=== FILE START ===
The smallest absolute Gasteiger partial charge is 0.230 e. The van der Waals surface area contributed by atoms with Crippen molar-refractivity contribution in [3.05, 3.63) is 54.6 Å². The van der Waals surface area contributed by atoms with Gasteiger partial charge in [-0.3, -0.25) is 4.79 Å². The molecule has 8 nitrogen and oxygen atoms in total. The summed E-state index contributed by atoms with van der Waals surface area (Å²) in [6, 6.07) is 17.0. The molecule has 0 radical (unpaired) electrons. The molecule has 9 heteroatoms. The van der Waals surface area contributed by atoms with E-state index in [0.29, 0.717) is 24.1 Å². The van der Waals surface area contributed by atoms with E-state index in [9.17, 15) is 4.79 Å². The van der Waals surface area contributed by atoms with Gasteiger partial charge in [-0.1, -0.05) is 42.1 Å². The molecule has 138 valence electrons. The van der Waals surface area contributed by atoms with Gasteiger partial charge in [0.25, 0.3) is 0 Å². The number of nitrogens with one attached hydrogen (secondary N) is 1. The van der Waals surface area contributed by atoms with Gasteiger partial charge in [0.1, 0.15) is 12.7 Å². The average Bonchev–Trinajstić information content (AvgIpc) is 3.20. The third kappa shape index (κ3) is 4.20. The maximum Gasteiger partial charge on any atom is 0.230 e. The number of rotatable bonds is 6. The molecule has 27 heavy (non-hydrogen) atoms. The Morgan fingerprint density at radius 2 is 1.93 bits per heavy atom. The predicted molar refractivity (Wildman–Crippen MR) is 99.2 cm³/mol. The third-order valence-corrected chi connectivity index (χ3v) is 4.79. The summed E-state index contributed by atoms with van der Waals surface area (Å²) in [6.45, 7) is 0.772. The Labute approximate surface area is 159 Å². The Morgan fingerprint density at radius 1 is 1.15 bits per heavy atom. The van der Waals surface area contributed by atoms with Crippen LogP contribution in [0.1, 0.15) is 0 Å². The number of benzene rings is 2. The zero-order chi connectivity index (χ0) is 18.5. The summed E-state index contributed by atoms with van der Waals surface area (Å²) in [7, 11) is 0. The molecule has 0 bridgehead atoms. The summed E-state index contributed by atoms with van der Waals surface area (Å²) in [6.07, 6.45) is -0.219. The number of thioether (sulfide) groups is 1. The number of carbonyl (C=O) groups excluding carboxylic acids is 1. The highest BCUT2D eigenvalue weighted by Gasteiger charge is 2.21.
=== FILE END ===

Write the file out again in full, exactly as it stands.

The smallest absolute Gasteiger partial charge is 0.230 e. The van der Waals surface area contributed by atoms with Crippen molar-refractivity contribution in [3.05, 3.63) is 54.6 Å². The van der Waals surface area contributed by atoms with Gasteiger partial charge in [-0.3, -0.25) is 4.79 Å². The molecule has 8 nitrogen and oxygen atoms in total. The summed E-state index contributed by atoms with van der Waals surface area (Å²) in [6, 6.07) is 17.0. The molecule has 0 radical (unpaired) electrons. The molecule has 9 heteroatoms. The van der Waals surface area contributed by atoms with E-state index in [0.29, 0.717) is 24.1 Å². The van der Waals surface area contributed by atoms with E-state index in [9.17, 15) is 4.79 Å². The van der Waals surface area contributed by atoms with Gasteiger partial charge in [-0.1, -0.05) is 42.1 Å². The molecule has 138 valence electrons. The van der Waals surface area contributed by atoms with Gasteiger partial charge in [0.25, 0.3) is 0 Å². The number of nitrogens with one attached hydrogen (secondary N) is 1. The van der Waals surface area contributed by atoms with Gasteiger partial charge in [0.1, 0.15) is 12.7 Å². The average Bonchev–Trinajstić information content (AvgIpc) is 3.20. The third kappa shape index (κ3) is 4.20. The maximum Gasteiger partial charge on any atom is 0.230 e. The number of rotatable bonds is 6. The molecule has 27 heavy (non-hydrogen) atoms. The Morgan fingerprint density at radius 2 is 1.93 bits per heavy atom. The predicted molar refractivity (Wildman–Crippen MR) is 99.2 cm³/mol. The third-order valence-corrected chi connectivity index (χ3v) is 4.79. The summed E-state index contributed by atoms with van der Waals surface area (Å²) in [6.45, 7) is 0.772. The Labute approximate surface area is 159 Å². The Morgan fingerprint density at radius 1 is 1.15 bits per heavy atom. The van der Waals surface area contributed by atoms with Crippen LogP contribution in [0.1, 0.15) is 0 Å². The number of benzene rings is 2. The zero-order chi connectivity index (χ0) is 18.5. The summed E-state index contributed by atoms with van der Waals surface area (Å²) in [7, 11) is 0. The molecule has 0 bridgehead atoms. The summed E-state index contributed by atoms with van der Waals surface area (Å²) in [6.07, 6.45) is -0.219. The number of thioether (sulfide) groups is 1. The number of carbonyl (C=O) groups excluding carboxylic acids is 1. The highest BCUT2D eigenvalue weighted by Gasteiger charge is 2.21.